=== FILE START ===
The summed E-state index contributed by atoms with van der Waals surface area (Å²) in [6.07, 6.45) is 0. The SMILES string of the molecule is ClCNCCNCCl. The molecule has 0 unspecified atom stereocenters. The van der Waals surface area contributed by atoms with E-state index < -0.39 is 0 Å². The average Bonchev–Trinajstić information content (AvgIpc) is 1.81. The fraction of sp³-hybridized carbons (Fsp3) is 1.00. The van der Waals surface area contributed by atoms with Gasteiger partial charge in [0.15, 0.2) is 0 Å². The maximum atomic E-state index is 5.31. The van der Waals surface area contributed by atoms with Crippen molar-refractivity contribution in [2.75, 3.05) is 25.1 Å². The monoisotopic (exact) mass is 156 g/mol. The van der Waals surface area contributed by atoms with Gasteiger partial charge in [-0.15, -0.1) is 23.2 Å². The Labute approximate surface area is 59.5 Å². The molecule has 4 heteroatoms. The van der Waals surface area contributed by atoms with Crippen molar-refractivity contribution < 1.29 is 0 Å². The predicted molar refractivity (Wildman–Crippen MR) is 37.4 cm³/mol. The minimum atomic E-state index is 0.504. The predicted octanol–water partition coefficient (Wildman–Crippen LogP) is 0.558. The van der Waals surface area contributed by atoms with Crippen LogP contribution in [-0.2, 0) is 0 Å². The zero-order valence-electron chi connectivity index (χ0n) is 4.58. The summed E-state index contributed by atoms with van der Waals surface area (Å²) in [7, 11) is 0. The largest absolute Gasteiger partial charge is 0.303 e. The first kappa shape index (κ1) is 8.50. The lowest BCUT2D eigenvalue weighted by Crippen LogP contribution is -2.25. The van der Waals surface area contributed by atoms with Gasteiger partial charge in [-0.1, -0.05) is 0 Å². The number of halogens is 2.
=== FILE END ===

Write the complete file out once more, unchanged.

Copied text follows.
The summed E-state index contributed by atoms with van der Waals surface area (Å²) in [6.07, 6.45) is 0. The SMILES string of the molecule is ClCNCCNCCl. The molecule has 0 unspecified atom stereocenters. The van der Waals surface area contributed by atoms with E-state index < -0.39 is 0 Å². The average Bonchev–Trinajstić information content (AvgIpc) is 1.81. The fraction of sp³-hybridized carbons (Fsp3) is 1.00. The van der Waals surface area contributed by atoms with Gasteiger partial charge in [0.15, 0.2) is 0 Å². The maximum atomic E-state index is 5.31. The van der Waals surface area contributed by atoms with Crippen molar-refractivity contribution in [2.75, 3.05) is 25.1 Å². The monoisotopic (exact) mass is 156 g/mol. The van der Waals surface area contributed by atoms with Gasteiger partial charge in [-0.15, -0.1) is 23.2 Å². The Labute approximate surface area is 59.5 Å². The molecule has 4 heteroatoms. The van der Waals surface area contributed by atoms with Crippen molar-refractivity contribution < 1.29 is 0 Å². The predicted molar refractivity (Wildman–Crippen MR) is 37.4 cm³/mol. The minimum atomic E-state index is 0.504. The predicted octanol–water partition coefficient (Wildman–Crippen LogP) is 0.558. The van der Waals surface area contributed by atoms with Crippen LogP contribution in [-0.2, 0) is 0 Å². The zero-order valence-electron chi connectivity index (χ0n) is 4.58. The summed E-state index contributed by atoms with van der Waals surface area (Å²) in [7, 11) is 0. The largest absolute Gasteiger partial charge is 0.303 e. The first kappa shape index (κ1) is 8.50. The lowest BCUT2D eigenvalue weighted by Crippen LogP contribution is -2.25. The van der Waals surface area contributed by atoms with Gasteiger partial charge in [-0.1, -0.05) is 0 Å². The number of halogens is 2.